Maori Rd safety measures 'damaging cars'

Roadworks are under way to improve the safety of Maori Rd. Photo: Stephen Jaquiery
Roadworks are under way to improve the safety of Maori Rd. Photo: Stephen Jaquiery
Minor road safety improvements in Maori Rd are causing problems for drivers in Dunedin, opponents say.

Lee Vandervis
Lee Vandervis

City councillor Lee Vandervis this week said he had received ‘‘a lot of anxiety mail’’ from residents about the speed bumps designed to calm traffic, but that were, in practice, damaging cars.

He said he believed the city needed to take safety in school areas ‘‘much more seriously’’, but it was not appropriate to use the city’s crash statistics to justify more speed bumps on roads.

There were high crash rates in Dunedin because there were a high number of drivers in two demographics — ‘‘very old’’ drivers and ‘‘very young’’ drivers — that were statistically more likely to be involved in crashes.

‘‘We’d still like to get around the city without damage to our cars,’’ he said.

Last week, the Otago Daily Times reported one lane in Maori Rd would be closed for the remainder of the month while two new speed bumps and two raised crossings were installed.

Dunedin City Council transport engineering and road safety team leader Hjarne Poulsen said the road was used by pupils walking to the four schools in City Rise and by commuters walking through the Town Belt to the city.

The speed bumps would slow cars to less than 30kmh, which would reduce the likelihood of a pedestrian being killed from 80% to 10% compared with a 50kmh impact.

AA Otago District Council chairman Malcolm Budd said the 50kmh speed limit for the road was a maximum and drivers should always drive to the conditions, but current ‘‘safety improvements’’ were ‘‘an absolute joke’’ and increasingly lower speed limits would lead to increased congestion.

‘‘We’re all about safety, we definitely want the road safer for motorists and road users, but certainly it’s a bit of an overkill around Dunedin at the moment.’’

Crs Christine Garey and Jim O’Malley took issue with Cr Vandervis’ concerns at this week’s council infrastructure services committee meeting; both said road safety was often raised by schools.

‘‘It won’t suit everybody,’’ Cr Garey said.

‘‘They don’t necessarily understand the bigger picture.’’


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You can see the damage the new speed bumps are causing to cars - there are gauges in the road after several of the bumps already, caused by the undercarriages bottoming out.

Whoever put the new speed bumps in made them too steep.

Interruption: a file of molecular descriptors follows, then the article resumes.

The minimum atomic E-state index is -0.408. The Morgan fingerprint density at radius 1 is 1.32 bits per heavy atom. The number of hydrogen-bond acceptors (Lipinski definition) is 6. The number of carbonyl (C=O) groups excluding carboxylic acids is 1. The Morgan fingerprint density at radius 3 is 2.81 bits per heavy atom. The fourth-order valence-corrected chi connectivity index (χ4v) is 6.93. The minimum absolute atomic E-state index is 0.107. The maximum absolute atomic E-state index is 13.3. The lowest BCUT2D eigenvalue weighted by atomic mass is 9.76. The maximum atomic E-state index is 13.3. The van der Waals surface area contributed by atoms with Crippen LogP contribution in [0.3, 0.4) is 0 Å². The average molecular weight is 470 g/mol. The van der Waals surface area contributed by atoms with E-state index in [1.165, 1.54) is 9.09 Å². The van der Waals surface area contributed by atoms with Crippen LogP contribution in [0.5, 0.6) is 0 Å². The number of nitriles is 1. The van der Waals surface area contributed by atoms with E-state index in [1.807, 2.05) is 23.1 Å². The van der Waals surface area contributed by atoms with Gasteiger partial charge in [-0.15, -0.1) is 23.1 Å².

But I suppose if you're a mayor who uses other people's cars to get around, car damage doesn't matter, does it!

Cr Carey, no maybe some don't understand the bigger picture, can you please explain to us all what that is ?

While caretaking a camping ground in Australia I got tired of asking people to slow down, these were all locals using our laundry and shower facilities. The situation was dangerous so I installed some simple gravel speed bumps one morning. I then sat back having my coffee and watched the result. Everyone was upset, the older woman in the yellow mini that nearly went into orbit was furious and never returned. But they all asked one question; "Did you do that because of me?"
Speed bumps work far better than signs, and anyone damaging their vehicle on speed bumps does so because they are hitting them too hard.
Those people complaining are upset by one thing only, speed bumps work without fear or favour. These people do not want to have to slow down, these people do not care about endangering pedestrians.
If they had slowed down earlier, then speed bumps wouldn't have been needed. Speed bumps are instant justice in action.

I agree but the big question is should we try to force people into driving safer or should we be trying to get unsafe drivers off the road? The other problem with speed bumps is that they are bad for the environment. Every time a vehicle has to brake and accelerate to it uses more energy. All that being said I am not necessarily against speed bumps but I think their use should be limited.

"The road is used by students walking to the four schools in City Rise", one wonders why there are students using the road to walk to school when there is a footpath provided.

How many pedestrians have been killed walking along Maori Road? Very few I'd say. This is simply another anti-vehicle policy but this anti-progression Council. Ironically, speed-bumps increase vehicle emissions as cars speed up between the bumps.

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